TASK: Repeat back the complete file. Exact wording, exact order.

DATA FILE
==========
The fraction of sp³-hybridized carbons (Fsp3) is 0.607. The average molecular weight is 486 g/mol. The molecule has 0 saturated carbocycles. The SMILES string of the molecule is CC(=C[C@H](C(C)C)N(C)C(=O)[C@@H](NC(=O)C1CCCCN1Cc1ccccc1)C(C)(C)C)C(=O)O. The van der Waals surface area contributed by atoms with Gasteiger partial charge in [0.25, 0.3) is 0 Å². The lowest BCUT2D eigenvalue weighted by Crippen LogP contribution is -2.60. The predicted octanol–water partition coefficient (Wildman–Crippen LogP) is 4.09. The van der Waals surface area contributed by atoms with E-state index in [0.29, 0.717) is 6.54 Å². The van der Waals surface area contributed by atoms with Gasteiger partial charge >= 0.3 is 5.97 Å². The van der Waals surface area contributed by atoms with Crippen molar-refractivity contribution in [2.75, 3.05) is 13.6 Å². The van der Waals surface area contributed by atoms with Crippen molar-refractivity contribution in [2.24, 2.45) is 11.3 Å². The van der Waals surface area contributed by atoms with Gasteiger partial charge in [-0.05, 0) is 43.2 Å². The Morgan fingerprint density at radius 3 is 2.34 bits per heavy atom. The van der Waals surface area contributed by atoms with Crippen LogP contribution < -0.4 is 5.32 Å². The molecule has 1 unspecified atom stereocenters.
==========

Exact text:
The fraction of sp³-hybridized carbons (Fsp3) is 0.607. The average molecular weight is 486 g/mol. The molecule has 0 saturated carbocycles. The SMILES string of the molecule is CC(=C[C@H](C(C)C)N(C)C(=O)[C@@H](NC(=O)C1CCCCN1Cc1ccccc1)C(C)(C)C)C(=O)O. The van der Waals surface area contributed by atoms with Gasteiger partial charge in [0.25, 0.3) is 0 Å². The lowest BCUT2D eigenvalue weighted by Crippen LogP contribution is -2.60. The predicted octanol–water partition coefficient (Wildman–Crippen LogP) is 4.09. The van der Waals surface area contributed by atoms with E-state index in [0.29, 0.717) is 6.54 Å². The van der Waals surface area contributed by atoms with Gasteiger partial charge >= 0.3 is 5.97 Å². The van der Waals surface area contributed by atoms with Crippen molar-refractivity contribution in [2.75, 3.05) is 13.6 Å². The van der Waals surface area contributed by atoms with Crippen molar-refractivity contribution in [2.24, 2.45) is 11.3 Å². The van der Waals surface area contributed by atoms with Gasteiger partial charge in [-0.05, 0) is 43.2 Å². The Morgan fingerprint density at radius 3 is 2.34 bits per heavy atom. The van der Waals surface area contributed by atoms with Crippen LogP contribution < -0.4 is 5.32 Å². The molecule has 1 unspecified atom stereocenters.